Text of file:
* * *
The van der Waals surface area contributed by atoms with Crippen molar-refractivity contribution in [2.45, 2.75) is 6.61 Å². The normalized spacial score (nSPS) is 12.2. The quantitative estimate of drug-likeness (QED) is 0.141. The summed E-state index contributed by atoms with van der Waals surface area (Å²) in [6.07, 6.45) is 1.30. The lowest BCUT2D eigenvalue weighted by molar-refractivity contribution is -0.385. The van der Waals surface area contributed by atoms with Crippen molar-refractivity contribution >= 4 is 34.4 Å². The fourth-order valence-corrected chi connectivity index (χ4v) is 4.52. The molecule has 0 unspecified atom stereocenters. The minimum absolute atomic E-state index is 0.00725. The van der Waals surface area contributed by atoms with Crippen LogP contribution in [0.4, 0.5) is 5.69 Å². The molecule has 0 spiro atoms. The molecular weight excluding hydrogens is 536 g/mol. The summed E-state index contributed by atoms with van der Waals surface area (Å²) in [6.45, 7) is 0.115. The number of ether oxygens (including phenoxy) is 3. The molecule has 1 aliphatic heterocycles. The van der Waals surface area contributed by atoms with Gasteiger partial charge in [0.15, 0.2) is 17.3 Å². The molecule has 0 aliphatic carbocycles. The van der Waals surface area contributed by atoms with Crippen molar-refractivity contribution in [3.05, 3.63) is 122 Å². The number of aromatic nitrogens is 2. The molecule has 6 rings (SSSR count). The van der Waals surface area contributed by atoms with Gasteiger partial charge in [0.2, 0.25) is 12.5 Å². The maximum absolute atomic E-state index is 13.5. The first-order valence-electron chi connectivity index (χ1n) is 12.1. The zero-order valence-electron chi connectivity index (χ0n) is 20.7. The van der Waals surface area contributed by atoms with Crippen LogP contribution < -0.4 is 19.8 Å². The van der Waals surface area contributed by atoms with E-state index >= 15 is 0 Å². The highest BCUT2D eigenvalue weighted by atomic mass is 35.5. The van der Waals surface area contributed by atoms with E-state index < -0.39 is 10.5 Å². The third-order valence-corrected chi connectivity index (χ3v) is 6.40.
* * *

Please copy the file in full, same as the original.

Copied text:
The van der Waals surface area contributed by atoms with Crippen molar-refractivity contribution in [2.45, 2.75) is 6.61 Å². The normalized spacial score (nSPS) is 12.2. The quantitative estimate of drug-likeness (QED) is 0.141. The summed E-state index contributed by atoms with van der Waals surface area (Å²) in [6.07, 6.45) is 1.30. The lowest BCUT2D eigenvalue weighted by molar-refractivity contribution is -0.385. The van der Waals surface area contributed by atoms with Crippen molar-refractivity contribution >= 4 is 34.4 Å². The fourth-order valence-corrected chi connectivity index (χ4v) is 4.52. The molecule has 0 unspecified atom stereocenters. The minimum absolute atomic E-state index is 0.00725. The van der Waals surface area contributed by atoms with Crippen LogP contribution in [0.4, 0.5) is 5.69 Å². The molecule has 0 spiro atoms. The molecular weight excluding hydrogens is 536 g/mol. The summed E-state index contributed by atoms with van der Waals surface area (Å²) in [6.45, 7) is 0.115. The number of ether oxygens (including phenoxy) is 3. The molecule has 1 aliphatic heterocycles. The van der Waals surface area contributed by atoms with Gasteiger partial charge in [0.15, 0.2) is 17.3 Å². The molecule has 0 aliphatic carbocycles. The van der Waals surface area contributed by atoms with Crippen molar-refractivity contribution in [3.05, 3.63) is 122 Å². The number of aromatic nitrogens is 2. The molecule has 6 rings (SSSR count). The van der Waals surface area contributed by atoms with Gasteiger partial charge in [0.2, 0.25) is 12.5 Å². The maximum absolute atomic E-state index is 13.5. The first-order valence-electron chi connectivity index (χ1n) is 12.1. The zero-order valence-electron chi connectivity index (χ0n) is 20.7. The van der Waals surface area contributed by atoms with Crippen LogP contribution < -0.4 is 19.8 Å². The van der Waals surface area contributed by atoms with E-state index >= 15 is 0 Å². The highest BCUT2D eigenvalue weighted by atomic mass is 35.5. The van der Waals surface area contributed by atoms with E-state index < -0.39 is 10.5 Å². The third-order valence-corrected chi connectivity index (χ3v) is 6.40.